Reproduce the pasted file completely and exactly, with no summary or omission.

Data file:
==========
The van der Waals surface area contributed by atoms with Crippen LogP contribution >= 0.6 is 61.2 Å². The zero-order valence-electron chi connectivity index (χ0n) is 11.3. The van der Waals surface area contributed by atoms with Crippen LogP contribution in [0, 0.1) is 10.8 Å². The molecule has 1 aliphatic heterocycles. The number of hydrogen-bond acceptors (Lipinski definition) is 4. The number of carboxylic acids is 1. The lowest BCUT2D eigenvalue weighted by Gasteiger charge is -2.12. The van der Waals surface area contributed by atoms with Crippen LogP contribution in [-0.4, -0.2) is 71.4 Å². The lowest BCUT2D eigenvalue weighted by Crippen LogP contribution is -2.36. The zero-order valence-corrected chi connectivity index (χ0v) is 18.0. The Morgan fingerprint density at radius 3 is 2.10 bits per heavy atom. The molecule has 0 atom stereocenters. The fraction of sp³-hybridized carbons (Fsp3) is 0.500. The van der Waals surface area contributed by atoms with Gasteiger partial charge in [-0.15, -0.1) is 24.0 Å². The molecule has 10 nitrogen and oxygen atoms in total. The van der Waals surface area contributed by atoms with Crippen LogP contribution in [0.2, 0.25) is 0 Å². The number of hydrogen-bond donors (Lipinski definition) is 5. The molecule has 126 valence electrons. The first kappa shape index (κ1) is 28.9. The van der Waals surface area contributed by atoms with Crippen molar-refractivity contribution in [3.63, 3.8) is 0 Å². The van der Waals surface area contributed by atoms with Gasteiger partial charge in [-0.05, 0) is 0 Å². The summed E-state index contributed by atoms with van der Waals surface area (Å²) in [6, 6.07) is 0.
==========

The van der Waals surface area contributed by atoms with Crippen LogP contribution >= 0.6 is 61.2 Å². The zero-order valence-electron chi connectivity index (χ0n) is 11.3. The van der Waals surface area contributed by atoms with Crippen LogP contribution in [0, 0.1) is 10.8 Å². The molecule has 1 aliphatic heterocycles. The number of hydrogen-bond acceptors (Lipinski definition) is 4. The number of carboxylic acids is 1. The lowest BCUT2D eigenvalue weighted by Gasteiger charge is -2.12. The van der Waals surface area contributed by atoms with Crippen LogP contribution in [-0.4, -0.2) is 71.4 Å². The lowest BCUT2D eigenvalue weighted by Crippen LogP contribution is -2.36. The zero-order valence-corrected chi connectivity index (χ0v) is 18.0. The Morgan fingerprint density at radius 3 is 2.10 bits per heavy atom. The molecule has 0 atom stereocenters. The fraction of sp³-hybridized carbons (Fsp3) is 0.500. The van der Waals surface area contributed by atoms with Gasteiger partial charge in [-0.15, -0.1) is 24.0 Å². The molecule has 10 nitrogen and oxygen atoms in total. The van der Waals surface area contributed by atoms with Crippen LogP contribution in [0.2, 0.25) is 0 Å². The number of hydrogen-bond donors (Lipinski definition) is 5. The molecule has 126 valence electrons. The first kappa shape index (κ1) is 28.9. The van der Waals surface area contributed by atoms with Crippen molar-refractivity contribution in [3.63, 3.8) is 0 Å². The van der Waals surface area contributed by atoms with Gasteiger partial charge in [-0.05, 0) is 0 Å². The summed E-state index contributed by atoms with van der Waals surface area (Å²) in [6, 6.07) is 0.